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HealthInfo Canterbury

Self-care for osteoporosis

Older couple walking dogs at the beachAn important part of taking care of yourself when you have osteoporosis is to make lifestyle changes. Your bones change throughout your life with old bone being replaced by new. By eating well and being physically active, you can ensure the new bone has increased bone density, which will reduce your risk of bone fracture.

To help decide which treatment is suitable, you or your doctor can use the Fracture risk assessment calculation tool (FRAX). This shows your risk of having a fracture because of osteoporosis in the next ten years. The FRAX score uses your risk factors for osteoporosis and the result of a bone density scan (DXA) if you've had one.

Physical activity for osteoporosis

If you've already been diagnosed with osteoporosis, it's important to include physical activity in your daily living. Apart from strengthening your bones, exercise may relieve the pain, make everyday tasks easier and help to maintain or improve your posture.

The three type of activities most often recommended for people with osteoporosis are strength training exercises, weight‑bearing aerobic exercises and flexibility exercises. You will need to check with your health provider which exercises are suitable for you. The main thing is to find an activity that you enjoy and works for you given the progress of your medical condition.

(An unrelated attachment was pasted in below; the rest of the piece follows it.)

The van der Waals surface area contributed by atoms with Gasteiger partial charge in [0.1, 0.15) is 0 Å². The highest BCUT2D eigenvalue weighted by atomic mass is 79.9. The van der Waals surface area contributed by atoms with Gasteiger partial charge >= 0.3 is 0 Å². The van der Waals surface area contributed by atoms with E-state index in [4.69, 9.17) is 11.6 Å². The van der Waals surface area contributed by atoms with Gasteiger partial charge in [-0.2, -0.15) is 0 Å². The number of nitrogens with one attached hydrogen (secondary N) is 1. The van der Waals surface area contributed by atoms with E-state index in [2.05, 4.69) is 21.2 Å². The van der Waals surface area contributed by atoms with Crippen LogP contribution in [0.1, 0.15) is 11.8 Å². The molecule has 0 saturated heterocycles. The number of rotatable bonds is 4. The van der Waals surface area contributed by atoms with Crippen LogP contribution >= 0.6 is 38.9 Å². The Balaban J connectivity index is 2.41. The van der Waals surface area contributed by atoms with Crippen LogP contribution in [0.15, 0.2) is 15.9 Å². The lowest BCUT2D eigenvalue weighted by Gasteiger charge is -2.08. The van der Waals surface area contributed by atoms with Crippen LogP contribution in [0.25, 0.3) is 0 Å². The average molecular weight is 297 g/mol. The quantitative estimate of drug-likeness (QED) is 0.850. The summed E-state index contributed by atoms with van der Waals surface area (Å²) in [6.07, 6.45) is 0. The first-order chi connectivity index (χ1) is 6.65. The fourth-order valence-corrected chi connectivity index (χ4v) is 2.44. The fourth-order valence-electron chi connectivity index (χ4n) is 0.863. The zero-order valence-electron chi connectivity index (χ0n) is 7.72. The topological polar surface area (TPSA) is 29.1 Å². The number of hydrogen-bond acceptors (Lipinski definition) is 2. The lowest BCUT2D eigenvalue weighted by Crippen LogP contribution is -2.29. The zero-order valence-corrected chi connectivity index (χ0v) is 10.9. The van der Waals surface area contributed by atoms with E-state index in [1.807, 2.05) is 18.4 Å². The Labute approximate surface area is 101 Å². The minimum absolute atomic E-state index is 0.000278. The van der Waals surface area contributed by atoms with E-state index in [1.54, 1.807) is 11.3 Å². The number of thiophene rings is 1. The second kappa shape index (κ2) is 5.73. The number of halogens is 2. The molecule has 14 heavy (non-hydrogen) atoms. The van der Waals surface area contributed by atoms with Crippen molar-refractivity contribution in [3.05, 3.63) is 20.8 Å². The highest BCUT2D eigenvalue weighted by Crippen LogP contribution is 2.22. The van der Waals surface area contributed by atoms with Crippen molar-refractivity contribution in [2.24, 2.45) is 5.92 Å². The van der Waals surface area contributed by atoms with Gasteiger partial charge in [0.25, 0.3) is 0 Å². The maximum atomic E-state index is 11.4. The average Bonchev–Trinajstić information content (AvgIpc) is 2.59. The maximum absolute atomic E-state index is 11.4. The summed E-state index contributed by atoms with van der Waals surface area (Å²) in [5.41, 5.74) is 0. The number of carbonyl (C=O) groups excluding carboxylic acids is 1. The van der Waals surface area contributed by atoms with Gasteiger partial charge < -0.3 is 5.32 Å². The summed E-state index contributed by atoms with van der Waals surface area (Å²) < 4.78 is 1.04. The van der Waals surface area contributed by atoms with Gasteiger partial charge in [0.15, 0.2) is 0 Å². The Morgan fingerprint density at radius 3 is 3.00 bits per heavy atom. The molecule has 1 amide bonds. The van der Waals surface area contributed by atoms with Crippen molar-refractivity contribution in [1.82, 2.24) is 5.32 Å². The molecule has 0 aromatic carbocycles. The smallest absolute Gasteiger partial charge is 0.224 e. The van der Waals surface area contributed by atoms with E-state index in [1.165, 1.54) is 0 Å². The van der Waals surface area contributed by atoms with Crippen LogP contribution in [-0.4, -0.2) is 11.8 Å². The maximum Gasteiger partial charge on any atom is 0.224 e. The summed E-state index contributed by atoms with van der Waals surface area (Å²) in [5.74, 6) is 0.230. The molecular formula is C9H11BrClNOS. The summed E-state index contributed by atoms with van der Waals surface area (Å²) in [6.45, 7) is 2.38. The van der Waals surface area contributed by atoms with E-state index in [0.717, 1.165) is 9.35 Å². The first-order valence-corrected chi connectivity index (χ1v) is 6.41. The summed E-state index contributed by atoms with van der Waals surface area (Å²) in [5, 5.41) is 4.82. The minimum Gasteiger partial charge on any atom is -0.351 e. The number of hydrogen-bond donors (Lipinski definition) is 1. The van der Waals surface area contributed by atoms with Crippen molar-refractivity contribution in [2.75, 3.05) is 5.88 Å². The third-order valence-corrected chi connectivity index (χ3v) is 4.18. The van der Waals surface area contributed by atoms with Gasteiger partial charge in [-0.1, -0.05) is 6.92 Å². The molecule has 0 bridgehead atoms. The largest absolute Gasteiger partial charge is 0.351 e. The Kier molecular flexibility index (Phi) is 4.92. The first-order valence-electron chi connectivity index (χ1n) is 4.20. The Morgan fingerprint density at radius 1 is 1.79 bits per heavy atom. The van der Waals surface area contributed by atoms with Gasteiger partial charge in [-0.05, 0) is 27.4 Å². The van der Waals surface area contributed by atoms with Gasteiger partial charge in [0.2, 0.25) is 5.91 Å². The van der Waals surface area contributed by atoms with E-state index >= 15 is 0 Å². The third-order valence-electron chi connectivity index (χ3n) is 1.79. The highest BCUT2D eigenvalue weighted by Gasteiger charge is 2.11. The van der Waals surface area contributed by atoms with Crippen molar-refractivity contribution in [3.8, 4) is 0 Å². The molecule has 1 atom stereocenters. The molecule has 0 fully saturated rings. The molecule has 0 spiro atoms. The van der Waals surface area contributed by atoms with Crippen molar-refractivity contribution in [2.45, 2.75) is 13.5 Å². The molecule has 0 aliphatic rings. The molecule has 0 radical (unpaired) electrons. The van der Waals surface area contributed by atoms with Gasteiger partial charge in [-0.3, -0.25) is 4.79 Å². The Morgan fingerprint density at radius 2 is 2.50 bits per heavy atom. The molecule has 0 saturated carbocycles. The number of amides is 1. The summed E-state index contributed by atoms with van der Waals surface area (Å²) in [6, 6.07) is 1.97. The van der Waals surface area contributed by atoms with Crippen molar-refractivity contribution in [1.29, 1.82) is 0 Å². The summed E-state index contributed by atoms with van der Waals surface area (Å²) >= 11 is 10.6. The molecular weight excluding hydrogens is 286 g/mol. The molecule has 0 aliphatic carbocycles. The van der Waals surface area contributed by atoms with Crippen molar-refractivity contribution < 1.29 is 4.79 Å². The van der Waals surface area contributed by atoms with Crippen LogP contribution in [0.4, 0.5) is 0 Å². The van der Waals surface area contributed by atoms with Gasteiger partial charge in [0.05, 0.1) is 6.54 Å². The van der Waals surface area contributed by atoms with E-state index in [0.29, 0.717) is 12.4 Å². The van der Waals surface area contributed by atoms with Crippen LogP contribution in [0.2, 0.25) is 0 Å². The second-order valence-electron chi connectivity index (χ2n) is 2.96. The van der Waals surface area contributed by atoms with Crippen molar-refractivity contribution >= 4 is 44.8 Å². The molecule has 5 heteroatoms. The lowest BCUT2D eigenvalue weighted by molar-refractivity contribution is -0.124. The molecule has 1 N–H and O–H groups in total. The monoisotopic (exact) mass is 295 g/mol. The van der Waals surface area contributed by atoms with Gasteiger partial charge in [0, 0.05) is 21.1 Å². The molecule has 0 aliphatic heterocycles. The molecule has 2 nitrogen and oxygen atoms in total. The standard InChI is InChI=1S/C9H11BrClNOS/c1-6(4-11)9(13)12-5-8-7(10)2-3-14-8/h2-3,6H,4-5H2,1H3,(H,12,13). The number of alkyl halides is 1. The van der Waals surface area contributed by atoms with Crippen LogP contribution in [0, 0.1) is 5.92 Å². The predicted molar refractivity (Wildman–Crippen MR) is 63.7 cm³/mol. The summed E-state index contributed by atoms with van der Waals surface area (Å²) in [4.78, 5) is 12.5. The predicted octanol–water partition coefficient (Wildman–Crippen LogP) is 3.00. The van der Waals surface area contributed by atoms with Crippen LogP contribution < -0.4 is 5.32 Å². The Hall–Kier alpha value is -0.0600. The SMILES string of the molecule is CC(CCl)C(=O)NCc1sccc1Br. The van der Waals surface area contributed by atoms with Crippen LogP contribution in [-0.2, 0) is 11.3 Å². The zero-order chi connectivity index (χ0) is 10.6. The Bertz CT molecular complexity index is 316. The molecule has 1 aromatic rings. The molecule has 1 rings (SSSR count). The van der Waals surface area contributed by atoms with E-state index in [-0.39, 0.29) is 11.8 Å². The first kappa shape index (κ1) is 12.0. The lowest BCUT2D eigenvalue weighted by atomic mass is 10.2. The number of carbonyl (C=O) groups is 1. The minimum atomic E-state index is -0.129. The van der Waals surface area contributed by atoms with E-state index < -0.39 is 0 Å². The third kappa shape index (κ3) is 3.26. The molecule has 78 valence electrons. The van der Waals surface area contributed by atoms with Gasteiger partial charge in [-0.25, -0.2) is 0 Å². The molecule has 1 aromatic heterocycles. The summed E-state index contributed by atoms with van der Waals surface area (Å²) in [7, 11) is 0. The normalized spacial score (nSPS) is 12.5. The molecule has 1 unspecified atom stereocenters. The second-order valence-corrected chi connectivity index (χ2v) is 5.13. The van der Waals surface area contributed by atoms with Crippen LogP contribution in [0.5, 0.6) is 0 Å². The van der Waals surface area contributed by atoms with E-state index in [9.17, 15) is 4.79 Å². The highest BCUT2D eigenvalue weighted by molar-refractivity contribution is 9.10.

Strength training

This includes using free weights, weight machines, resistance bands or water exercises to strengthen muscles and bones in your arms and upper spine. Strength training can also work directly on your bones to slow mineral loss.

Weight‑bearing aerobic activities

These involve doing aerobic exercise while you're on your feet, with your bones supporting your weight. For example, you could be walking, dancing, doing low‑impact aerobics or gardening. These types of exercises work directly on the bones in your legs, hips and lower spine to slow mineral loss.

Flexibility exercises

These can help increase your joints' mobility. This is a key part of overall fitness. Being able to bend, extend and rotate your joints helps you prevent muscle injury. Increased flexibility can also help improve your posture.

Falls prevention

A fall at any age can be dangerous but falls become more common and more likely to cause injury after the age of 55. If you have osteoporosis, you're more likely to break a bone if you fall. You might also need a long time to recover.

Learning how to prevent falls can help you to avoid broken bones and the problems they can cause. For more information, see Falls.

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Adapted from Health Navigator by HealthInfo clinical advisers. Endorsed by Fracture Liaison Service, Canterbury DHB. Page created May 2020.

Page reference: 46649

Review key: HIOSP-24517